Identical with Manu II, 168.


This and the following nine verses are, as the word 'iti,' which the best MSS. give at the end of Sūra 12, quotations. p. 17 Anṛk, 'who does not know the Veda,' means, literally, 'unacquainted with the Rig-veda.'


This verse, which is identical with Manu XII, 114, and the next two are intended to show that a Brāhmaṇa who, neglects the study of the Veda, is unfit to decide points of the sacred law, which are not settled either by the Smṛti or the Śruti, and become a member of a pariṣad or' Pañc.'


The verse contains a better version of Manu XII, 115.


Regarding the term Vedapāraga, see Gautama V, 20, note. Itareṣām, 'fools,' means literally, 'different from (those who have mastered the Vedas).'


-10. Regarding the crime of 'neglecting a Brāhmaṇa,' see Manu VIII, 392-393, where fines are prescribed for neglecting to invite to dinner worthy neighbours and Śrotriyas.


A learned Brāhmaṇa resembles a sacrificial fire, see e.g. below, XXX, 2-3; Āpastamba I, 1, 3, 44.


Manu II, 157. Kṛṣṇapaṇḍita and MS. B. give the ungrammatical construction which occurs in Manu and other Dharmaśāstras, while the other MSS. read more correctly, 'yaśca kāṣṭhamayo h. yaśca carmamayo m.' &c.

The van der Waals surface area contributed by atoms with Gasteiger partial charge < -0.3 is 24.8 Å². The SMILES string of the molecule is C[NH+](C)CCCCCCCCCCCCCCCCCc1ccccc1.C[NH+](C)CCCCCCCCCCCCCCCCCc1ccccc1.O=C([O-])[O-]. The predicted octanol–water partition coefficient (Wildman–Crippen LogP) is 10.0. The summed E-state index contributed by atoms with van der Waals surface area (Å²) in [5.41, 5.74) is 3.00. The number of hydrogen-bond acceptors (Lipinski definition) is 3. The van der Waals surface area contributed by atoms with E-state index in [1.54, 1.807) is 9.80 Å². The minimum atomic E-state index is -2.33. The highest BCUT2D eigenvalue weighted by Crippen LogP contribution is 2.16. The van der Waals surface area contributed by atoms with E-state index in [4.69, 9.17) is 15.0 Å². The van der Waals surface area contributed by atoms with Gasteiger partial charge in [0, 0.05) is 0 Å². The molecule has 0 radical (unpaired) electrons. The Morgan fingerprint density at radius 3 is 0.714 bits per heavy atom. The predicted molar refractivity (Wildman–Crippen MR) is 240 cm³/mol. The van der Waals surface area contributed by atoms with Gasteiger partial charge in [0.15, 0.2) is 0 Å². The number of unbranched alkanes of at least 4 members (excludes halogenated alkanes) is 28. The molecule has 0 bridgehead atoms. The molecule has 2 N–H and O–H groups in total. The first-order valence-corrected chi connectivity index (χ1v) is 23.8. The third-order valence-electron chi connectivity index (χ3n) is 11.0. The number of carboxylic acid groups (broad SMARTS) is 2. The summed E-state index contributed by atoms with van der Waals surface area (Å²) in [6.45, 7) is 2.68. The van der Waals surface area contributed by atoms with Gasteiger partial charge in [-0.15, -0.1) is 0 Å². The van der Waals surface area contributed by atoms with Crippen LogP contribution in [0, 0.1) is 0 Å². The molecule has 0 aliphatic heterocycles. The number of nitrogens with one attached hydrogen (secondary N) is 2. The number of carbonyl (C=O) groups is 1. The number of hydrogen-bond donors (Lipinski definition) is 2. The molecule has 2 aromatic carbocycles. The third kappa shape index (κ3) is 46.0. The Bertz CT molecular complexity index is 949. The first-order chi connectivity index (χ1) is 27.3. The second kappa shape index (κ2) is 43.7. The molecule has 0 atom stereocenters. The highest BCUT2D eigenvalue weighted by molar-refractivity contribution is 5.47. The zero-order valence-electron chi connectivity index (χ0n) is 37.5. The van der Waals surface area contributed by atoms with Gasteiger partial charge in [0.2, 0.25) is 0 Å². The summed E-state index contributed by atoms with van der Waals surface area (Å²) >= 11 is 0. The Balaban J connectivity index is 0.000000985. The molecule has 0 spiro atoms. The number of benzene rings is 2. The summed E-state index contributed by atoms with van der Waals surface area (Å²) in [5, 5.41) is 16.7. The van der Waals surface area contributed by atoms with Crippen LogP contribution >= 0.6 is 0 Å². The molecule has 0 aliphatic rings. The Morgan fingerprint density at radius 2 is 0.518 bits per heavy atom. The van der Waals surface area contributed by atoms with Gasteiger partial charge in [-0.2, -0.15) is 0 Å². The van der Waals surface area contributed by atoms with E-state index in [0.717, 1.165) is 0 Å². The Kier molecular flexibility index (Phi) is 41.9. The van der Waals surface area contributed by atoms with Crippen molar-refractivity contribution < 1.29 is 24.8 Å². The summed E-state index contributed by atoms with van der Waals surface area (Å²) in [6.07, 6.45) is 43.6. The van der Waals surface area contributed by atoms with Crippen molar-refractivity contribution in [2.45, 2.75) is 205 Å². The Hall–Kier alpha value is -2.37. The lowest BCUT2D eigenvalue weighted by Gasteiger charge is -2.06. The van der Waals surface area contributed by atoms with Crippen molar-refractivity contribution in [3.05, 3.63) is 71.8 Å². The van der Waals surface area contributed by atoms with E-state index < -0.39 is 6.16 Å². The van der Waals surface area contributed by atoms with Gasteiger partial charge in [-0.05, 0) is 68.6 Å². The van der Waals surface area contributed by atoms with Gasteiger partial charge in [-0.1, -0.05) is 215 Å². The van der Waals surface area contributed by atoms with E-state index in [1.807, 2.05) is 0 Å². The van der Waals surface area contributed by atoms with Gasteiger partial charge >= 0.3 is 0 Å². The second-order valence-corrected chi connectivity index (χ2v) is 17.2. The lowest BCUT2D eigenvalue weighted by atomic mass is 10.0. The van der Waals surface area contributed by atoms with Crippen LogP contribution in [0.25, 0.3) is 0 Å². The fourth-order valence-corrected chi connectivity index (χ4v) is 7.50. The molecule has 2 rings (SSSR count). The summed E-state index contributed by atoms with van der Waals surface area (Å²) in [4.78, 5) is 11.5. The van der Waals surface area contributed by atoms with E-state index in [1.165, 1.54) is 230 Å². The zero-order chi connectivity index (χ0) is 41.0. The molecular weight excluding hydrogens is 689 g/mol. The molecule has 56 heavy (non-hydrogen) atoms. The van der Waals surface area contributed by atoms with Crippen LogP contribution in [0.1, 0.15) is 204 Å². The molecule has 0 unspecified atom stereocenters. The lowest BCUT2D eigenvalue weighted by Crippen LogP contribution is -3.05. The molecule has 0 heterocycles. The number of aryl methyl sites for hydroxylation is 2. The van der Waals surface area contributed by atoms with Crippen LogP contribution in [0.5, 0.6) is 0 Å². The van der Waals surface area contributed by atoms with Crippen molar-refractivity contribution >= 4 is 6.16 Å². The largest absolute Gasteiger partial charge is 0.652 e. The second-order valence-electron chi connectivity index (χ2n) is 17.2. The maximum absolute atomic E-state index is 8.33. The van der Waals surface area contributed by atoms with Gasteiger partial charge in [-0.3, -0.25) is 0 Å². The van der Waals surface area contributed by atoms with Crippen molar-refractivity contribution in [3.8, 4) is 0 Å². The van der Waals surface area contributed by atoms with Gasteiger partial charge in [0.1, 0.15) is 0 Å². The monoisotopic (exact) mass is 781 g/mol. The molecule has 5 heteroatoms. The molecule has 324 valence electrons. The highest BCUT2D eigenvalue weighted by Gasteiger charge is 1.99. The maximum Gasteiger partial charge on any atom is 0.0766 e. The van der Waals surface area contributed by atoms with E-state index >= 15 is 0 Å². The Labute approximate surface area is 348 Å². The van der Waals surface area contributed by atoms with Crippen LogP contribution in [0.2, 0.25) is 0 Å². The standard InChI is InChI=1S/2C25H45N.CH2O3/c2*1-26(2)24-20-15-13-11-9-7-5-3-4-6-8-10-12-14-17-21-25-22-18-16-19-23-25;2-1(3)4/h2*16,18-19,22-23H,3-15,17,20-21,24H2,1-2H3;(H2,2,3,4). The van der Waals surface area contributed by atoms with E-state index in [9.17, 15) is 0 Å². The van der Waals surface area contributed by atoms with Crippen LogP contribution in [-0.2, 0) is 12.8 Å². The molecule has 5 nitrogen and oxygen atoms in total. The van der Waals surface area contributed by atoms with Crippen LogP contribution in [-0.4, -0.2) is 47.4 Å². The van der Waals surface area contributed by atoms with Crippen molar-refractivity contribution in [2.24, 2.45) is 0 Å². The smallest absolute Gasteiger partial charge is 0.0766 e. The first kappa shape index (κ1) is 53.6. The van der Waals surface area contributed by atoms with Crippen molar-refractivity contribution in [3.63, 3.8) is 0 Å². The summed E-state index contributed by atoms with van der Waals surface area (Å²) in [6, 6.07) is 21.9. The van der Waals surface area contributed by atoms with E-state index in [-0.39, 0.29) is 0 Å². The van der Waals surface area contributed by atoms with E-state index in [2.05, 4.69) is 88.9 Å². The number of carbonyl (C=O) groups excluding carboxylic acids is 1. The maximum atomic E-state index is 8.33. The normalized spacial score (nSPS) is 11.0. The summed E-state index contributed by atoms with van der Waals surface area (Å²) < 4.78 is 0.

-14. This rule agrees exactly with Gautama X, 45; see also Viṣṇu III, 56-61. The matter is introduced here in order to show the prerogative of a learned Brāhmaṇa. Regarding the six lawful occupations, see-above, II, 13-14.


Viṣṇu V, 189-192. The connexion of this subject with the main topic consists therein that it furnishes an instance where learning does not protect a Brāhmaṇa.


I read with the majority of the MSS., 'api vedāntapāragam,' instead of 'vedāntagaṃ raṇe,' as Kṛṣṇapaṇḍita has.


For the explanations of the terms left untranslated, see the p. 20 note on Āpastamba II, 8, 17, 22; Gautama XV, 28; and the notes on Viṣṇu LXXXIII, 2-21. Regarding the meaning of Chandoga, 'one who knows the first part of the Sāma-veda Saṃhitā,' see Weber, Hist. Ind. Lit., p. 63, note 59. 'One who knows the Saṃhitā and the Brāhmaṇa, i.e. of the Rig-veda.'--Kṛṣṇapaṇḍita. Regarding the various classes of Snātakas, see Āpastamba I, 11, 30, 1-3.


Manu XII, 111. Kṛṣṇapaṇḍita reads cāturvidyas trikalpī ca, 'one who knows the four Vedas and one who knows three different Kalpa-sūtras.' My translation, follows the reading of the MSS., cāturvidyaṃ vikalpī ca, which is corroborated by the parallel passage of Baudhāyana I, 1, 8, 'cāturvaidyaṃ vikalpī ca.' The explanation of the latter word is derived from Govindasvāmin. 'Men who are in three orders, i.e. a student, a householder, and ascetic,' see Gautama XXVIII, 49.